I get pleasure from listening to Spanish music. Are you accustomed to Spanish pianists Elena Martin and Jose Meliton? They play exciting pieces by Spanish composers in preparations for 2 pianos.

Some of the items in their repertoire are written for 2 pianos, but many are initially written for piano solo and have been transcribed by Elena Martin for two pianos.

So, what's Latin Music, you ask? Nicely, I'd say it's an incredibly complex mosaic. We're speaking about music influences of Africa, Spain, Portugal, Italy, France, Britain, Germany, the Center East, India and lots of more American cultures.

Maybe you're thinking that there is not a connection of music from the Andes with Mexican Mariachi music. Well, there is. Now, Brazilian and Afro-Cuban music has been the 2 predominant Latin musical influences on jazz.

To use Afro-Cuban rhythms with jazz tunes you need to know a bit in regards to the rhythmic pattern often known as clave. In a salsa band, you'll find each rhythm instrument just like the piano, bass, timbales, congas, bongos and cowbells. It is the rhythm that holds it all together. I love to really feel the beat. I admit, the rhythm could be challenging.

Now, clave is a two-bar rhythmic sample that occurs in two kinds: forward clave is called 3 & 2 and reverse clave is called 2 & 3.

In the forward clave, the accents fall on the primary beat, #Entertainment the "and" of the second beat, and the fourth beat of the primary measure and beats two and three of the second measure. It seems to be like this:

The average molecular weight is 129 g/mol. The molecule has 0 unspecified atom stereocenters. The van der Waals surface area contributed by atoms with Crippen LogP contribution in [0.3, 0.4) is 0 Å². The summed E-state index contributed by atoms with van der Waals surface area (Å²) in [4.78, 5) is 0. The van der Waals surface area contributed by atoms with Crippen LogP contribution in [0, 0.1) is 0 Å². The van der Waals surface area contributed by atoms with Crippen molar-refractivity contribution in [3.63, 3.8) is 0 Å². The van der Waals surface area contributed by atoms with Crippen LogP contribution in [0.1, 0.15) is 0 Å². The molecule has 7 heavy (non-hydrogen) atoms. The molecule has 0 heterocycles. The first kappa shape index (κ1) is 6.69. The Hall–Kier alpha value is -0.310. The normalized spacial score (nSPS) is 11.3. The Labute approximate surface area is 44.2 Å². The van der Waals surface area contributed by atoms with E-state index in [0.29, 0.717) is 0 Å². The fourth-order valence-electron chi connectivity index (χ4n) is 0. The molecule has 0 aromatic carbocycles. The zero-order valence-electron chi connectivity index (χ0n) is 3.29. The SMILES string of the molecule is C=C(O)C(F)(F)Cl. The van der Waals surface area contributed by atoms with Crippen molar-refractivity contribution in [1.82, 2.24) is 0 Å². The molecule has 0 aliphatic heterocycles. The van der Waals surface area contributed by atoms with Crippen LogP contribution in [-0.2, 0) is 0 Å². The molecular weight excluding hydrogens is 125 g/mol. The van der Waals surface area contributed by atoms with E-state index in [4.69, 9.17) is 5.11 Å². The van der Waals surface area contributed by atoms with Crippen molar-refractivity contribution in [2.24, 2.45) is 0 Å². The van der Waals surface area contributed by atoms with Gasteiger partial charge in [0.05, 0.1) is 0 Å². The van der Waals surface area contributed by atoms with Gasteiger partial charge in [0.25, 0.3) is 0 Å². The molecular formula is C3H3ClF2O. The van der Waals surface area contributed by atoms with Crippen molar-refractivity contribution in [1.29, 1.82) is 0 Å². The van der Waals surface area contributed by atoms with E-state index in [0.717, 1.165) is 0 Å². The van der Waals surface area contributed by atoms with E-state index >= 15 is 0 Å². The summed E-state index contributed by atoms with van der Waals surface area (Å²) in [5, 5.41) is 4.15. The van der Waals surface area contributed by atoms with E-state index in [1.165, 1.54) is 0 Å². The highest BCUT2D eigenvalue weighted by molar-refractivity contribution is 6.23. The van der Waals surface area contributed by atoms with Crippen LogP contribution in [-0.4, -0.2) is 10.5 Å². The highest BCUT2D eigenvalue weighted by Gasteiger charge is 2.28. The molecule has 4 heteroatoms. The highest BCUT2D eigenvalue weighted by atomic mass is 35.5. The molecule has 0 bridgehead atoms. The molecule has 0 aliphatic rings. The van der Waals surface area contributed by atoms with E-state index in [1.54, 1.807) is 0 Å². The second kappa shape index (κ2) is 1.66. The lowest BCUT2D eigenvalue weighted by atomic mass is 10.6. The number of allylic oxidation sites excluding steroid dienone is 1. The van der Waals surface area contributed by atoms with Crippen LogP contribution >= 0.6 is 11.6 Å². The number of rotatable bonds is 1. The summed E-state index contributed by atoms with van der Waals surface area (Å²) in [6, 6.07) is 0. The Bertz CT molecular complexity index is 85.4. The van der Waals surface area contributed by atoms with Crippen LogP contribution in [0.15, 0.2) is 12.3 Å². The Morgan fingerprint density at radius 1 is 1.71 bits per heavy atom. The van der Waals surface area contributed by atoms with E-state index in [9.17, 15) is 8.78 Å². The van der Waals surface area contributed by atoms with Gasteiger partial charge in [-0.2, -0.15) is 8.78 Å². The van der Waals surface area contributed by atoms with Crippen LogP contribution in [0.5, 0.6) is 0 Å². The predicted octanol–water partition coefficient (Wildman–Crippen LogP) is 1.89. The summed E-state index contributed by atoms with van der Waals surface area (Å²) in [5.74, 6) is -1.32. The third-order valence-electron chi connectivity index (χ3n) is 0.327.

In four/4 time, play: notice, relaxation, notice, rest, be aware / rest, word, observe, rest.

With reverse clave the sample is reversed. The following 2 measures can be:

4/four time, you would play: rest, observe, word, rest / note, rest, observe, rest, note.

There may be another clave called the rumba clave. You will notice that the last be aware in rumba clave is delayed a half beat and performed on the "and" of the fourth beat.

So, the African or rumba rhythm would be:

4/four time, play beat, rest, rest, relaxation, beat / relaxation, beat, beat, rest.

Every part of Afro-Cuban rhythm, like drumming patterns, piano montuno, bass lines, melodic phrasing, etc. needs to be in gear with the clave.